COVID-19: Impact on Biomedical Research

There has been a lot of discussion these days about the COVID-19 pandemic and its short- and long-term effects. And with good reason! The impact of the pandemic has hit us all in so many ways – physical and mental health, work and family responsibilities, economic challenges, educational timelines, to name just a few. But there is relatively little in the lay or biomedical literatures about the likely long-term effects of the pandemic on biomedical research and those who do it.

People and families affected by neurological disorders depend critically on neuroscience and neurology research for new answers and solutions to the disorders that challenge them. What impact has the COVID-19 pandemic had on this research and its workforce, and which of these effects are likely to outlast the pandemic itself?

AAN President Orly Avitzur, M.D. moderates a panel featuring (from left to right): Nina Schor, M.D., Ph.D., Merit Cudkowicz, M.D., and Brenda Branwell, M.D.
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Caring for Kids (and Others) in an Online Work Environment

Between the end of September and the beginning of October, I “attended” the 50th Anniversary Meeting of the Child Neurology Society, an organization I have long considered to be my professional home away from home. You doubtless realize that “attended” is in quotation marks because, as a result of the pandemic, I participated virtually in this meeting. Being a child neurologist of a certain age as they say, the Society’s members consist largely of people who trained me and my peers; people who were my peers in training; and people whom my peers and I trained. This makes the Child Neurology Society’s annual meeting a kind of family reunion for me. As such, what better topic on which for me to be a symposium speaker than “The Tiny Elephant in the Zoom Room: Harnessing a Crisis to Recover, Maintain and Enhance Career Development in Child Neurology”?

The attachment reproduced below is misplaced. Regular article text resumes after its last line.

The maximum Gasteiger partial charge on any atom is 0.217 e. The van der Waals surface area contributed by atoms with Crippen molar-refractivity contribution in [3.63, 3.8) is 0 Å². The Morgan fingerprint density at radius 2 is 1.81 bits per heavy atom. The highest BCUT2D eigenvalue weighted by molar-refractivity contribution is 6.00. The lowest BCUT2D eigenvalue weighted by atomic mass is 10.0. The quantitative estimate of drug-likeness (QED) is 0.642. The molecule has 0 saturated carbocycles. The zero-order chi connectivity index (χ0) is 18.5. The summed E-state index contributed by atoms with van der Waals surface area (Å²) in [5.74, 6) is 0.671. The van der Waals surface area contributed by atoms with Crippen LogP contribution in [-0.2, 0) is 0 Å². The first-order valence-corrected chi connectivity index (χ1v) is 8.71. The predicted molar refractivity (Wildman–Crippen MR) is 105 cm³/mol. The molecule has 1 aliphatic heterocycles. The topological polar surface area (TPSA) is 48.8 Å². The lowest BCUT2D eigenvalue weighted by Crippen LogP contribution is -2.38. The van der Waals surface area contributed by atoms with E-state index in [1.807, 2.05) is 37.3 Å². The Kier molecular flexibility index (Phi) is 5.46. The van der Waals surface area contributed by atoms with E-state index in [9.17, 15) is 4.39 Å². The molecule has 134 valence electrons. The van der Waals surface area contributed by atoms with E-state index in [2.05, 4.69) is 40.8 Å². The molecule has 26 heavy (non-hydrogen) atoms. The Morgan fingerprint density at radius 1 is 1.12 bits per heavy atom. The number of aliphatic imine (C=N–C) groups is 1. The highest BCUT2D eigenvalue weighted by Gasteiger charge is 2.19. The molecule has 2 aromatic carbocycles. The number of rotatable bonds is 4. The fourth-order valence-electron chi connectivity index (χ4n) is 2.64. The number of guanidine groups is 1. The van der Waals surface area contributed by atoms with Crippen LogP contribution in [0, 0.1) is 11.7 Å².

The symposium discussed data, questions, and potential solutions around the topic of combining family caretaking responsibilities with the development of a professional career in child neurology. Its lecturers covered careers focused on education, clinical medicine, and research. All of the talks and the panel discussion, including all four lecturers and four additional discussants, included rigorously accrued data and proposed solutions as well as personal anecdotes and advice. Although this particular symposium focused on child neurology, none of its findings are unique to that discipline. The group is planning a detailed manuscript and hopes to launch a national discussion that results in iterative development and implementation of responses and solutions to this challenge. But I feel compelled, while they are fresh in my mind and exquisitely relevant to the present moment, to present a few overarching points:

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What Can NIH Do? What Can’t NIH Do? How Can We Work Together?

My recent column about post-acute COVID syndrome generated a lot of feedback, and one of the most common questions I got asked is, “Why don’t you tell Congress they need to allocate funding for [Disease X]?  It is so common, so disabling, so deadly, and so costly for patients, families, and society.  You need to tell them to allocate a fraction of their budget to conquer [Disease X].”